Greg Isenberg has seen how apps grow.
That is why he is at the University of Alabama Islands, along with his new program. It’s already the hot thing as students start courses for the fall 2017 semester.
“Who wishes to meet people the most? It’s folks at school. College is your single biggest time for self-discovery. You’re determining if you like X or Y,” Isenberg said via FaceTime since he strolled the Alabama campus.
Like most appsthink Tinder, Yik Yak, and even Facebook–Islands is expecting to take advantage of college students’ character. Islands offers a simple way to make groups and profiles and make programs.
It’s already active at University of Florida, University of Georgia, Auburn University, Clemson University, College of Charleston, University of South Carolina, and University of Alabama. Since classes began over 25 percent of Alabama’s freshmen class has asked to join. The program is still in beta mode, meaning not everyone is able to download and register up.
It does not have to be, although none of this is revolutionary.
“I don’t need to live in the world where Facebook Groups is the end all be all,” said Isenberg said. “The Snapchat generation doesn’t need social media posts on Facebook. We need a way to connect with those around us in an interesting and in a beautiful way.”
28, Isenberg, is quite familiar with constructing beautiful products. He gained attention with his first startup. He afterwards founded 5by, a movie discovery program he sold to StumbleUpon.
The entrepreneur is focused on Islands. He just increased $1.85 million from many investors, including Greylock, entrepreneur Scott Belsky, and Vaizra Investments, to increase the program from a small number of college campuses to greater than 75 at the end of 2018. The competition out of Microsoft’s GroupMe Facebook, along with other social networks is clear, but Isenberg expects he can succeed by creating something.
Isenberg nicknames his new program “Slack for College,” where students can easily communicate via one program. Groups organized by topic are called “Islands” and therefore are shown within 5 miles of this campus.
Groups can be from celebrations to basketball matches.
That location-based function is comparable to Yik Yak, the now-defunct messaging program that also rose to fame on school campuses. That is not surprising given that the group of Isenberg consists of Yik Yak employees. He recruited employees at 5by and Twitter, who now work out of an office in San Francisco.
Unlike Yik Yak, Islands is not all anonymous. Yik Yak has been plagued by bomb threats and bullying due to complete anonymity in part leading to its downfall. By linking to their own media accounts, their own profiles can be authenticated by Island users.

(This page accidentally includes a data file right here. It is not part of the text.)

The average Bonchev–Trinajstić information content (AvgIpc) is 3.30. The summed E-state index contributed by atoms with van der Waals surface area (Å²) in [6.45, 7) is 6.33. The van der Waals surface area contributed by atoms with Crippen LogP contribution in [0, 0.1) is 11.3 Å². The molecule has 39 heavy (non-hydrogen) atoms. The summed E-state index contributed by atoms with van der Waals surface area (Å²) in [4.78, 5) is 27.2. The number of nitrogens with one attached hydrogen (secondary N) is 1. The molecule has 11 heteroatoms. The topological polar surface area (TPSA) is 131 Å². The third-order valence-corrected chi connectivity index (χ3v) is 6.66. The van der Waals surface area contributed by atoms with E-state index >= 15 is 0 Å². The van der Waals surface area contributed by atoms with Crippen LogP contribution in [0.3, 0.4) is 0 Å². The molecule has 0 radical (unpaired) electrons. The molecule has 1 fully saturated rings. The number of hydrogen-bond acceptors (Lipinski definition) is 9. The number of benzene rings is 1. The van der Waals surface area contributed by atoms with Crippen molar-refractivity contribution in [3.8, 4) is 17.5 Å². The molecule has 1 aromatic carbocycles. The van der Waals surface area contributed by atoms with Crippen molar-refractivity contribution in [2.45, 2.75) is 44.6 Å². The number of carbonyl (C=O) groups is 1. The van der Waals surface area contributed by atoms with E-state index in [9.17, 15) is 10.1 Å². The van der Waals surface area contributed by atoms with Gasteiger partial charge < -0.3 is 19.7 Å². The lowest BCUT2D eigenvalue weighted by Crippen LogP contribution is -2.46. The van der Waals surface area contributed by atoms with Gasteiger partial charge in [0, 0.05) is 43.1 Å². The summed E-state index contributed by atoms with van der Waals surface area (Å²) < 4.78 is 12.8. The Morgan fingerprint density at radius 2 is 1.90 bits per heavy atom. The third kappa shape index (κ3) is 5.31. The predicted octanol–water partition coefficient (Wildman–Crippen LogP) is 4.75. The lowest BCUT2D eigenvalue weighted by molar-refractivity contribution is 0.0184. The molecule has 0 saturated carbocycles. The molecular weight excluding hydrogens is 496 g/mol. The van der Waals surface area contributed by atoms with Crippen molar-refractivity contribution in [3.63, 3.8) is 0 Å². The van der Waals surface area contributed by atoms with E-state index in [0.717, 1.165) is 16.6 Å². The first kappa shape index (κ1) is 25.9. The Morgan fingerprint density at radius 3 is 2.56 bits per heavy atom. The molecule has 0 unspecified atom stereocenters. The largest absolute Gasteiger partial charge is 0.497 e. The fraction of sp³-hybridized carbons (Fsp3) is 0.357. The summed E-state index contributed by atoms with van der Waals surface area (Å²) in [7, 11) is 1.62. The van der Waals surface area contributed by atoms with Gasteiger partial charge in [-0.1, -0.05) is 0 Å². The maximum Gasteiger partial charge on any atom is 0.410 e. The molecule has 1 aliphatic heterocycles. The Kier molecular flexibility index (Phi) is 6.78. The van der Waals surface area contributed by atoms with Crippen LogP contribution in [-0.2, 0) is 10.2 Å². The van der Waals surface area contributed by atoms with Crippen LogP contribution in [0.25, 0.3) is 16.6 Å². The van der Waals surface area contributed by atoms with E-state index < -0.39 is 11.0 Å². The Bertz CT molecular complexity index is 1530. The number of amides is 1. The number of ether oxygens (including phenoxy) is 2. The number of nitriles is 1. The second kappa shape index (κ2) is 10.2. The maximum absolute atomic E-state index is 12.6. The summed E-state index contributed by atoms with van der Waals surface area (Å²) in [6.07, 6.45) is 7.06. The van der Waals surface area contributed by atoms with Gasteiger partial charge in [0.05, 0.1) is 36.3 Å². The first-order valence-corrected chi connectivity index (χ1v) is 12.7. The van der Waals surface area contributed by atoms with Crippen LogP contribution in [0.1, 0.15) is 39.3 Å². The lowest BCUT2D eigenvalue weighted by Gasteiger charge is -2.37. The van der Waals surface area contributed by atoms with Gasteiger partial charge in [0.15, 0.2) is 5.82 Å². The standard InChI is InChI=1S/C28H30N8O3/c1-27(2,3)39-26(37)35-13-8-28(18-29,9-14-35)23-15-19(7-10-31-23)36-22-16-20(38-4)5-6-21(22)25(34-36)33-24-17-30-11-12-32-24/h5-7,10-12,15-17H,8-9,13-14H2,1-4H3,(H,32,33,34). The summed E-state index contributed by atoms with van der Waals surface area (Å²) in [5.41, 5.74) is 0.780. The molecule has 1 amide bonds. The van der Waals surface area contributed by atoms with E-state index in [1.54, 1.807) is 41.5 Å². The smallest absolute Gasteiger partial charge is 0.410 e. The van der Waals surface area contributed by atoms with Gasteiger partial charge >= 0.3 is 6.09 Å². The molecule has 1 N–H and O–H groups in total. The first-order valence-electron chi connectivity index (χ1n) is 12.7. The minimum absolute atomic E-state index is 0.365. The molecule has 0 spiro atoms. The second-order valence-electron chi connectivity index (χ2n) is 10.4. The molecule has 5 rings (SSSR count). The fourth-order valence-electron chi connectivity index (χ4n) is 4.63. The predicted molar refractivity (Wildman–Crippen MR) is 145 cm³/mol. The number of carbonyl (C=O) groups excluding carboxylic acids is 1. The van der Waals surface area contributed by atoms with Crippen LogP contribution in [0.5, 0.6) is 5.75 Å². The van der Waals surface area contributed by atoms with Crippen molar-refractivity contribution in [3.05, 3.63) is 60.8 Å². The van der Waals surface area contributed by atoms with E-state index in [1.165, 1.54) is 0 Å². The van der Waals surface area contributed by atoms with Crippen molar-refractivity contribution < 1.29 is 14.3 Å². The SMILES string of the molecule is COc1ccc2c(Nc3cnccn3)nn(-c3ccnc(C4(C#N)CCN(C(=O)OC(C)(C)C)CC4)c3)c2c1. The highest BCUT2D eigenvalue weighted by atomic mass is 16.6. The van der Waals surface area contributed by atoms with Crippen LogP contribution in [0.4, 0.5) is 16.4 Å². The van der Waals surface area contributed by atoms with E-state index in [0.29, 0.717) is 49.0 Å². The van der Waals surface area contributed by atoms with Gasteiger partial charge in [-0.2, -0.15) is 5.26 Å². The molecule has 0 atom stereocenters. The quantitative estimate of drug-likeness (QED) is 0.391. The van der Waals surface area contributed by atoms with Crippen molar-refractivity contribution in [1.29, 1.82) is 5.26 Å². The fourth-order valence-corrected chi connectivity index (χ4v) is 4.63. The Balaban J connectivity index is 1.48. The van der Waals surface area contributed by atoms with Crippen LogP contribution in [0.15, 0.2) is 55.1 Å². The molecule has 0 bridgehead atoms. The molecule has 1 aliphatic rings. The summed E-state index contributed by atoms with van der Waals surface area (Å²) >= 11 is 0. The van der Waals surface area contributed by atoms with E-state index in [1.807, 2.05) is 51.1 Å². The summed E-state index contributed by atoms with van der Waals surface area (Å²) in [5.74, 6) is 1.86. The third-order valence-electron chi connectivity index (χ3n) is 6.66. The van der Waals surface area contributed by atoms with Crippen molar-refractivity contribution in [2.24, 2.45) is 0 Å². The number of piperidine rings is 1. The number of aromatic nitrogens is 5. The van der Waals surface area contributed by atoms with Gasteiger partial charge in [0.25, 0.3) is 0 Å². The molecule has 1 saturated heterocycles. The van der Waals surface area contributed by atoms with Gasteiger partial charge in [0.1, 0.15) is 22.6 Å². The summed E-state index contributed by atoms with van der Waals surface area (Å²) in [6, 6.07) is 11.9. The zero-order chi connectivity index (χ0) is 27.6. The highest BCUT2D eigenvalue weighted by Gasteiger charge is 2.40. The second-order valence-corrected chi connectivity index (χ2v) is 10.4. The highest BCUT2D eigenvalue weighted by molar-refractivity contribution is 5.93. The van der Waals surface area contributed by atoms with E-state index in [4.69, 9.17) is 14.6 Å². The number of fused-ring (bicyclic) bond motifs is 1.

“We encourage Facebook log-in but, that being said, you could create an Island that is anonymous. People don’t use it anonymously, but it is mostly with names,” Isenberg said.
About half of this app’s current users link for Snapchat accounts or even their Instagram. It’s not about authenticity.
“A big feedback that we have is that people desire more followers in their own platforms, and folks are frightened to go up to their classmates and say, ‘Hey what’s your Instagram handle, and what’s your Snapchat? ”” Isenberg said.
Isenberg said after he met a woman in Los Angeles who was diagnosed with 21, that he got the idea for Islands. She was a part of a support group. He believed there has to be a way to meet and speak with people.
That idea become Islands. He is currently promoting the program on school campuses by hiring new ambassadors. That is a growth approach by relationship apps Tinder and Bumble along with Yik Yak invoked. Snapchat and Facebook also climbed to prominence via students.
The group produced a accessory and clothing line, designed by Skrillex’s fashion brand Owsla, in the hopes of getting more focus for the program.
As he develops Islands to a network for students Isenberg personally was traveling to college campuses. This past year he lived around the University of Western Ontario session.
“It’s literally where McDonalds analyzed McNuggets,” Isenberg said. “I embedded myself there, had a lot of crazy realizations. You could go up to any college student and learn that they all use Snapchat, Instagram, and GroupMe as their top few apps.”
Islands is a rival to GroupMe on account of the attention that is messaging. However, Isenberg said he needs it to be heralded for discovery of people and of occasions.
“What makes me happiest is when I connect people, either during dinner parties or just introducing folks or whatever it is. I’m so excited about Islands is we’re in a position to do it on a mass scale. Like right now, there are people playing basketball because people,” Isenberg said.
Read more: http://mashable.com/